An Effective Way to Debug Serverless TypeScript

A workaround for a sourcemap bug in the AWS SAM CLI Tool.

The AWS Serverless Application Model (SAM) CLI is a developer tool that makes it easier to develop and deploy serverless applications on the AWS cloud. It comes in handy when starting a project from scratch since it contains a wide selection of templates in multiple programming languages, which can be used as a starting point. This saves a lot of initial setup time required to write the boilerplate code for an application.

The Breakpoint Problem

There is an issue with the Typescript templates generated using SAM CLI. Due to a bug in the latest version of the CLI, as of April 2024, there is a problem when building with the sourceMaps option enabled. Specifically, the sourcemap points to an incorrect location in the filesystem. As a result, debugger breakpoints do not pause at the actual Typescript source code.

In this short write-up, let’s see how we could circumvent this limitation and use the VSCode debugger for TypeScript projects managed using SAM CLI.

Create a TypeScript Template

Typescript is one of the languages for which we could generate a starter template with SAM using the following command:

sam init --runtime <your_node_version>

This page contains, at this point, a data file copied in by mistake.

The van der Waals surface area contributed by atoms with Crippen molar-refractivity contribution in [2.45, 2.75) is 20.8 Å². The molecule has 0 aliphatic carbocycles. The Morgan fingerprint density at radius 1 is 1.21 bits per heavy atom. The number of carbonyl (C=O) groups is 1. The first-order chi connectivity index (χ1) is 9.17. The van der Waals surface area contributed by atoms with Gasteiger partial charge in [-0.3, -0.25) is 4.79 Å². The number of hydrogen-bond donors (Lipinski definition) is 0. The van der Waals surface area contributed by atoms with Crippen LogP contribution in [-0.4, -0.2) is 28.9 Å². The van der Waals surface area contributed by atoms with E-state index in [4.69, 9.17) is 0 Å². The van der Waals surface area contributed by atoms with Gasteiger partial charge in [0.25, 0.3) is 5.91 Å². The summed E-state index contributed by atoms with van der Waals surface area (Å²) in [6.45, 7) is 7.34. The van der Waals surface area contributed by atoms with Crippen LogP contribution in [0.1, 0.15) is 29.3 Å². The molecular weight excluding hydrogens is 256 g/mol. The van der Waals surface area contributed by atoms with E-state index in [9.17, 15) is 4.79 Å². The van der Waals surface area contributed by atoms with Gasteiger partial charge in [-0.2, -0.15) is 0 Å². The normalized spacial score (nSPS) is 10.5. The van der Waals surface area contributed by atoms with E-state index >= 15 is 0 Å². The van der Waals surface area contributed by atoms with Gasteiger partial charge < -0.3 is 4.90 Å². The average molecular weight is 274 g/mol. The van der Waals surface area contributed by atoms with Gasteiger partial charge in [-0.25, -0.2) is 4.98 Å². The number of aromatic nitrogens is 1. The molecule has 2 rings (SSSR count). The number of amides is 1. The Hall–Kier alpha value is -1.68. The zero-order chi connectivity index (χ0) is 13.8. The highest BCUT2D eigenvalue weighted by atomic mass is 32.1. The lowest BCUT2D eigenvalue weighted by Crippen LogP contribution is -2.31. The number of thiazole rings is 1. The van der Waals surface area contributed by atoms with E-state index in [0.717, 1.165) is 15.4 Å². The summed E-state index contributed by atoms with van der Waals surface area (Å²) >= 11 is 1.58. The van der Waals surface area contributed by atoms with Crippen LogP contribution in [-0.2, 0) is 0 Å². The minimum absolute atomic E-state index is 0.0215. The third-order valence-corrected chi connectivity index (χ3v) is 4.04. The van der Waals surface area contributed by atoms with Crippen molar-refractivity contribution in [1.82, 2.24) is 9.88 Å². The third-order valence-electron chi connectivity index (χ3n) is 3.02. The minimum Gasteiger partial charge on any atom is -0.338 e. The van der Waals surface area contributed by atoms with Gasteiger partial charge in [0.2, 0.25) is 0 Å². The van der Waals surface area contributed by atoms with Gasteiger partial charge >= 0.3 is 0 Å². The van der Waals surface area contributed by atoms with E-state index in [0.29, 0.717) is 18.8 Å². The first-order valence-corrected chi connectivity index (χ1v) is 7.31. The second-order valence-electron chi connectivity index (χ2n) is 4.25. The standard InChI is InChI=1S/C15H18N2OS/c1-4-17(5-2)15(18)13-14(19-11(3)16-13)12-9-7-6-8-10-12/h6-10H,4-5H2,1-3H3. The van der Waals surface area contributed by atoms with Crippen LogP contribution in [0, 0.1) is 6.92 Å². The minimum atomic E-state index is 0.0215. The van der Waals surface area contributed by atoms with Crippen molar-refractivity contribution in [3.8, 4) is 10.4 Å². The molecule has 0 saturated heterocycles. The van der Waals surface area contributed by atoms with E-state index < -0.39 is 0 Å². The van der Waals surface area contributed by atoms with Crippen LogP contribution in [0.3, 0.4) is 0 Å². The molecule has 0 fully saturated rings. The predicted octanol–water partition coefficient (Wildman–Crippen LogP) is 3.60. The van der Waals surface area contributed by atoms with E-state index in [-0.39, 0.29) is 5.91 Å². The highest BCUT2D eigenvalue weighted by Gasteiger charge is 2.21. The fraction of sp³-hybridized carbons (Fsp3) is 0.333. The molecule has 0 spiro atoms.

For this demo, let’s use node version 20:

Sam init --runtime nodejs20.x 

And then let’s proceed to create a “Hello World” boilerplate:

Generate TypeScript template through AWS SAM CLI tool
Generate TypeScript Hello World boilerplate through SAM CLI.

The above would generate TypeScript boilerplate code along with an event json file that would mock an API gateway request.

Build The Project

To ensure that we also generate the sourcemap file, let’s verify that the “Sourcemap” field is set to true in the “template.yaml” file, present in the project’s root directory:

highlighting "Sourcemap: true" option in the yaml configuration file.
Sourcemap configuration in template yaml file.

Now let’s build the project using the following command:

sam build

This would build our project and place the build artifacts into the default location “.aws-sam/build/

Terminal window output displaying a build success message
Build project artifacts with SAM CLI .

This would result in the creation of the following directory tree:

screenshot of the directory tree structure of the default build directory
The AWS SAM build directory.

Setting Up The Debugger

Launch JSON Configuration

In VSCode, we can create debugger profiles by authoring a “launch.json” file. This file has to be placed within the “.vscode” directory, which in turn should be at the root of the project.

Let’s create the debugger profile in the launch.json as follows:

    "configurations": [
            "name": "SAM-TS",
            "type": "aws-sam",
            "request": "direct-invoke",
            "invokeTarget": {
                "target": "code",
                "lambdaHandler": "app.lambdaHandler",
                "projectRoot": "${workspaceFolder}/hello-world/debug",
            "lambda": {
                "runtime": "nodejs20.x",
                "environmentVariables": {},
                "payload": {
                    "path": "${workspaceFolder}/events/event.json"
            "sam": {
                "containerBuild": false,
                "skipNewImageCheck": false